Saturday, July 15, 2006

Nerdiest use of a DVR ever

Because I am perhaps the biggest dork in the universe, I just experienced what I consider to be a very exciting double feature, thanks to my DVR. Through what I imagine to be serendipitous programming, two different versions of "The Importance of Being Earnest" were on TV this morning, one on TCM and one on IFC. I recorded them both, then settled down this evening for a fun four hours of compare and contrast. (What? I already admitted that I'm the biggest dork in the universe.)

In my experiment watching the 1952 and 2002 movies back-to-back, I thought one would stand out as better than the other — given my fondness for old movies, I put my odds on the 1952. However, my final verdict is that there is no clear overall winner. BUT there were clear strengths and weaknesses in each film. Not that you care, but here is a list of some of what I deem to be the highlights:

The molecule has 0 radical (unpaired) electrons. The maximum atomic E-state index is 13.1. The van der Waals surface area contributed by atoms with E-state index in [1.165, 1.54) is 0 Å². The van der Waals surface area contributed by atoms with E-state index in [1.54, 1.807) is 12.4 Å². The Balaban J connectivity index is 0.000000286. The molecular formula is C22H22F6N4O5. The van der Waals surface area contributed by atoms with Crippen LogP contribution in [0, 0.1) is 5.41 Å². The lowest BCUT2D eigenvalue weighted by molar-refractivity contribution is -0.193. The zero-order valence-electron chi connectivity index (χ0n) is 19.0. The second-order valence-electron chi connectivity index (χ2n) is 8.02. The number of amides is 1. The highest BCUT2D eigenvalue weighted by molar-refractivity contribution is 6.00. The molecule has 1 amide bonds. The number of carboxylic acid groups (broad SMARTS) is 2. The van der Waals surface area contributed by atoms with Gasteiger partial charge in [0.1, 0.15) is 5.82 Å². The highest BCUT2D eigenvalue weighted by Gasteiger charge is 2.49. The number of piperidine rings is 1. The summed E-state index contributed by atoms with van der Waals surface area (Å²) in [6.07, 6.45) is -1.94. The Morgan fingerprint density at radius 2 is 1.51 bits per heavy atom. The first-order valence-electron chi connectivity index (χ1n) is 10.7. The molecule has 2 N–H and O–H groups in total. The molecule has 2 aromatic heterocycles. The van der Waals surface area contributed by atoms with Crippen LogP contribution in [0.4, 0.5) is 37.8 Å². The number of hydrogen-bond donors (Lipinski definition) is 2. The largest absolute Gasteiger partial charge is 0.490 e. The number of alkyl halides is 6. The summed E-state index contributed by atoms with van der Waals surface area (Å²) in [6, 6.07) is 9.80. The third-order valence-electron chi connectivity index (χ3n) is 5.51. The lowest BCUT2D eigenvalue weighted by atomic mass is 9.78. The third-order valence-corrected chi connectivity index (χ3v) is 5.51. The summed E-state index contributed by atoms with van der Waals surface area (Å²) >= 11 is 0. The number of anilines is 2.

-1952's Dorothy Tutin is hands down the superior Cecily. Sorry, Reese Witherspoon. I know you won the Oscar for your performance in "Walk the Line" (which was very good), but you can't hold a candle to Dorothy Tutin in this role. Whereas you just seem like you, she comes across as natural and appealing — and perhaps most importantly for the story, a sparkling young girl.

-2002's Anna Massey as Miss Prism. Whoever came up with the hilarious walk that she exhibits is a comic genius. I still remember that watching her run away from Lady Bracknell was the highlight of my experience seeing the movie on the big screen when it first came out.

-2002's Judi Dench as Lady Bracknell, of course. 1952's Edith Evans was good, but Judi Dench — come on, now.

-1952's tea scene between Cecily and Gwendolen. The subtle verbal catfight between the two ladies should be required watching for all actresses.

-2002's tea scene tussle between Jack and Algy. And that's a high compliment from me because when I think back on reading the play well before seeing either movie, my delight over this scene's exchange about muffins still stands out.

-2002's Colin Firth. That's all I have to say on this subject. I just love Colin Firth.


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